Griffin:Western Blot Optimization

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Your time and labor at the bench is extremely valuable. Below is a guide that will enable you to interpret your western blotting experience in a purposeful way so that each experiment will make a difference. Watch out for futile cycling in your work and focus your energy in a meaningful way.

There is an increasing number of available commercial antibodies from several vendors. Depending on who you buy from, the level of quality control the vendor performs is highly variable and this leaves you with the responsibility to optimize your own protocol in an efficient manner. Because every antibody is different, each one requires a different blocking/incbuation buffer in order to optimize the signal:noise ratio. 

There are common themes in the types of incubation buffers that tend to work well for blocking and incubation.

Commercial antibodies have a wide range of specificity and sensitivity for the protein of interest. Effecient blocking of the primary and secondary antibodies can take place in a variety of different blocking agents that contain soluble proteins and nonionic detergent. When developing a new antibody by western blot, it is important to test several different blocking/incubation buffers for the best possible signal:noise ratio in the assay. No single blocking agent is ideal for every primary antiobody, since each antibody-antigen pair has unique binding characteristics.

The importance of the blocking/antibody incubation buffer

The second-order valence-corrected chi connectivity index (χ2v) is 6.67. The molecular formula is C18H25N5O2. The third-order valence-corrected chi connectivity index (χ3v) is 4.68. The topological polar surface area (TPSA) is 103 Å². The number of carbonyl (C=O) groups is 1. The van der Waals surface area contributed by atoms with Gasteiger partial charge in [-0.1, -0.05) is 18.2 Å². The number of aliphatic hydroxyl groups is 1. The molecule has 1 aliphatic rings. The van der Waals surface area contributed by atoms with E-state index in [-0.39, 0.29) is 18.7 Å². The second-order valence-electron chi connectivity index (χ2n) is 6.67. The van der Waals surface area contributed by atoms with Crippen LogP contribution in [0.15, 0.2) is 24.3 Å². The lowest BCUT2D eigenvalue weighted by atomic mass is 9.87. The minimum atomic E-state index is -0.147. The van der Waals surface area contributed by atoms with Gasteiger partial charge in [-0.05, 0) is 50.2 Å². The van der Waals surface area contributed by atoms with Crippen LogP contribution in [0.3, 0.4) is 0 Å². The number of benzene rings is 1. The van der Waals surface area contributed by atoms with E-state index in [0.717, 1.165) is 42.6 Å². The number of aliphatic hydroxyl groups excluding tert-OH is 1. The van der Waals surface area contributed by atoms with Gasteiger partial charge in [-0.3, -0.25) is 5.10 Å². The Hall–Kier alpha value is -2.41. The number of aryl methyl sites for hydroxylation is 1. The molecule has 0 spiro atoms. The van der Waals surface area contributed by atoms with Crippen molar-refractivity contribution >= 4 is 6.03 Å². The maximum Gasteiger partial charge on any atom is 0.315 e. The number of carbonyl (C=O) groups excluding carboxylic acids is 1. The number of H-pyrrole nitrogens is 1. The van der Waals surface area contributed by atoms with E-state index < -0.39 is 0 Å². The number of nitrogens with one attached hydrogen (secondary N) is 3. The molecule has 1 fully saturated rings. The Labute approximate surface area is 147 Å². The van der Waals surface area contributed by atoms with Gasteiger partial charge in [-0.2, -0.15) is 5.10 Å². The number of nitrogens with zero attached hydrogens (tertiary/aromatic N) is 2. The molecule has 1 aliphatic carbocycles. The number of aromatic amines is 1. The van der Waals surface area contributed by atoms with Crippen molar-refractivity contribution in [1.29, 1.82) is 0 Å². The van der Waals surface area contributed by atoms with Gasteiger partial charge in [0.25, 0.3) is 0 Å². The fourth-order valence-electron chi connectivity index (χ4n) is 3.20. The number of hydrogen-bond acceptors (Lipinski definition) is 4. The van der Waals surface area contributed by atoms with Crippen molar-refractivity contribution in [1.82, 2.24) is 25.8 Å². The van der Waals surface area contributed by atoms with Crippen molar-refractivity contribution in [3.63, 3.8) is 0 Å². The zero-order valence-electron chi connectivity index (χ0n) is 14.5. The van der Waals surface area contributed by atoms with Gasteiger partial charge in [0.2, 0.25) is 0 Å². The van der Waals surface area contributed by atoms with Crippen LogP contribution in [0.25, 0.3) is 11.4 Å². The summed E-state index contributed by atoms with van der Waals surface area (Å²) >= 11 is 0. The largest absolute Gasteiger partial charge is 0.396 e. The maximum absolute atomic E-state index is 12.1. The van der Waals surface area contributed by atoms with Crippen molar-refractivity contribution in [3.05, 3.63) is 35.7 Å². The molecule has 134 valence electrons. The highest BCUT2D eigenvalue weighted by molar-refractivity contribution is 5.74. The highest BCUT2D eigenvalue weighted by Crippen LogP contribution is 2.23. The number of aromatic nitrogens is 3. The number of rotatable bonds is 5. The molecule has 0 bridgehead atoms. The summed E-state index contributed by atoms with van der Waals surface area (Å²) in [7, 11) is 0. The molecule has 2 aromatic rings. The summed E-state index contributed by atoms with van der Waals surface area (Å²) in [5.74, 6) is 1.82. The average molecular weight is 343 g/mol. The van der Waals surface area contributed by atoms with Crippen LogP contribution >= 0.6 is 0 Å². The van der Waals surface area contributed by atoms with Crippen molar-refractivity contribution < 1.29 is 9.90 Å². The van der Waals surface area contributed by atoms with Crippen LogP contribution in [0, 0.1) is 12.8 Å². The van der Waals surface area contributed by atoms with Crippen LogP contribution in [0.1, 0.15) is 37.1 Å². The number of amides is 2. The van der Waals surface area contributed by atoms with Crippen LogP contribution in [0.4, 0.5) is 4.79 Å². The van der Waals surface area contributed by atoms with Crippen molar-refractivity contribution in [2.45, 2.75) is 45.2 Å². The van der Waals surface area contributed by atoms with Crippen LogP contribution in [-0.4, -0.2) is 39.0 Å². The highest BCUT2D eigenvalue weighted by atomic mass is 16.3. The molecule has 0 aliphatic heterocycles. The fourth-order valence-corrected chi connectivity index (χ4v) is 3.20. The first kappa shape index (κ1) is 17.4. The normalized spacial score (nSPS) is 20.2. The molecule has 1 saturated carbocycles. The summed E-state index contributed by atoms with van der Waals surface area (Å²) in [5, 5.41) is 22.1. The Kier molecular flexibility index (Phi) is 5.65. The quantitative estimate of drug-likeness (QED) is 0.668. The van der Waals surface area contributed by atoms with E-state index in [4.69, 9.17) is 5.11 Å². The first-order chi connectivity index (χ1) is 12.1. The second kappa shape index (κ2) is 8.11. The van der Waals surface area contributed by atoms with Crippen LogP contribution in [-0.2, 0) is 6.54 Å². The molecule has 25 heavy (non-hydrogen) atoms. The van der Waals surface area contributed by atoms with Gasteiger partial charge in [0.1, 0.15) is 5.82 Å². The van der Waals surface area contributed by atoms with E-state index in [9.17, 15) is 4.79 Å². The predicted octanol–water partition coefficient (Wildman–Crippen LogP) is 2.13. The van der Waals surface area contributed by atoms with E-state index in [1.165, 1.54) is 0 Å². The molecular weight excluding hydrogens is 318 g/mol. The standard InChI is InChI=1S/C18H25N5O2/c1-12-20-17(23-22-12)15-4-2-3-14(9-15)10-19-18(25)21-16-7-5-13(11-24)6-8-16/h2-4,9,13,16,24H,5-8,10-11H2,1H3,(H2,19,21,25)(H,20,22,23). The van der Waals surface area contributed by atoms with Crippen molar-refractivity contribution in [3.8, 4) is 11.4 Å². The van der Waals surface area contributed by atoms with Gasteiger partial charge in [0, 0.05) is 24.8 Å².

PVDF or nitrocellulose membrane has the ability to bind protein of all sorts. Since both the antibodies and the transferred lysate/extract are proteins, steps must be taken to optimze interactions between the membrane and the antibody used for detection of the target protein.

Blocking of non-specific binding is achieved by placing the membrane in a dilute solution of protein containing a low percentage of detergent such as Tween-20. The protein in the dilute solution attaches to the membrane in all places where the target proteins have not attached from the gel transfer to the membrane.

When the primary antibody is added, there is no room on the membrane for it to attach other than on the binding sites of the specific target protein. This reduces "noise" in the final product of the Western blot, leading to clearer results.

Causes of excess signal; multiple bands/too much banding

Theoretical prediction is a primary antibody toward a single gene product should produce a single band. While this is common and in some cases to be expected, there are legitimate exceptions to the rule and other factors may be responsible. For example:

Factors that can produce multiple bands of variable molecular weight

  • transcript variation
  • multiple start/stop sights
  • signal-dependent protein processing/shuttling (ie secretion)
  • cell type/differentiation state specific variation
  • endoplasmic reticulum and golgi-dependent alternative cofactor additions

Factors that can produce a smearing effect for the band of interest

  • post-translational modifications including glycosylation, nitrosylation, phosphorylation, methylation, acetylation, ubiquitination,